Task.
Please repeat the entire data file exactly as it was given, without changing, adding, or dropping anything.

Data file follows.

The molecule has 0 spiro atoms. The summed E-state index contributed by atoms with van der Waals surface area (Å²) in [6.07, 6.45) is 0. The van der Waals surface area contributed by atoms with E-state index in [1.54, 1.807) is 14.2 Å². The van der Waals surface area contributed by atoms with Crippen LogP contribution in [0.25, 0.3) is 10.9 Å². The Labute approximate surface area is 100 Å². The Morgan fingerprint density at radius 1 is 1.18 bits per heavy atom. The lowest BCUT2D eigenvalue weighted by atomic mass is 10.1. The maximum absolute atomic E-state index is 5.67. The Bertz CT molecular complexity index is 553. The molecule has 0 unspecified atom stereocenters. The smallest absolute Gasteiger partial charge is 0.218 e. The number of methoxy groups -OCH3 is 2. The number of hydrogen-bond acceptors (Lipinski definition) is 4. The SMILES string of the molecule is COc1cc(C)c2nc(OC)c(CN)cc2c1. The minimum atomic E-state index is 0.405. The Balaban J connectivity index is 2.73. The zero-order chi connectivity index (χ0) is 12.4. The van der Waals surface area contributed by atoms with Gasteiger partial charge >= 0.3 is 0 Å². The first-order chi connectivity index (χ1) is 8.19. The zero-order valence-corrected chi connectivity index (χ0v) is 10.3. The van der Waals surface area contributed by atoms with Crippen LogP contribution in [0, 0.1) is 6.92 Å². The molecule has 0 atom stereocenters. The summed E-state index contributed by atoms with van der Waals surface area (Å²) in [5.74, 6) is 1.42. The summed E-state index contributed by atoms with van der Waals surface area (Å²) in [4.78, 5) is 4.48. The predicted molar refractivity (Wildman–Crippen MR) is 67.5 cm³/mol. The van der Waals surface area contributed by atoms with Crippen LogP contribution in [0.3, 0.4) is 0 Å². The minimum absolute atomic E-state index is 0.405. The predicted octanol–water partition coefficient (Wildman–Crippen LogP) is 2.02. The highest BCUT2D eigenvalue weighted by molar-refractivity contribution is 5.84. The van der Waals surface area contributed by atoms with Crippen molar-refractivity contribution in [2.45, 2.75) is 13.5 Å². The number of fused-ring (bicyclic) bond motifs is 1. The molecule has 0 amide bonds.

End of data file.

The molecule has 0 spiro atoms. The summed E-state index contributed by atoms with van der Waals surface area (Å²) in [6.07, 6.45) is 0. The van der Waals surface area contributed by atoms with E-state index in [1.54, 1.807) is 14.2 Å². The van der Waals surface area contributed by atoms with Crippen LogP contribution in [0.25, 0.3) is 10.9 Å². The Labute approximate surface area is 100 Å². The Morgan fingerprint density at radius 1 is 1.18 bits per heavy atom. The lowest BCUT2D eigenvalue weighted by atomic mass is 10.1. The maximum absolute atomic E-state index is 5.67. The Bertz CT molecular complexity index is 553. The molecule has 0 unspecified atom stereocenters. The smallest absolute Gasteiger partial charge is 0.218 e. The number of methoxy groups -OCH3 is 2. The number of hydrogen-bond acceptors (Lipinski definition) is 4. The SMILES string of the molecule is COc1cc(C)c2nc(OC)c(CN)cc2c1. The minimum atomic E-state index is 0.405. The Balaban J connectivity index is 2.73. The zero-order chi connectivity index (χ0) is 12.4. The van der Waals surface area contributed by atoms with Gasteiger partial charge >= 0.3 is 0 Å². The first-order chi connectivity index (χ1) is 8.19. The zero-order valence-corrected chi connectivity index (χ0v) is 10.3. The van der Waals surface area contributed by atoms with Crippen LogP contribution in [0, 0.1) is 6.92 Å². The molecule has 0 atom stereocenters. The summed E-state index contributed by atoms with van der Waals surface area (Å²) in [5.74, 6) is 1.42. The summed E-state index contributed by atoms with van der Waals surface area (Å²) in [4.78, 5) is 4.48. The predicted molar refractivity (Wildman–Crippen MR) is 67.5 cm³/mol. The van der Waals surface area contributed by atoms with Crippen LogP contribution in [0.3, 0.4) is 0 Å². The minimum absolute atomic E-state index is 0.405. The predicted octanol–water partition coefficient (Wildman–Crippen LogP) is 2.02. The highest BCUT2D eigenvalue weighted by molar-refractivity contribution is 5.84. The van der Waals surface area contributed by atoms with Crippen molar-refractivity contribution in [2.45, 2.75) is 13.5 Å². The number of fused-ring (bicyclic) bond motifs is 1. The molecule has 0 amide bonds.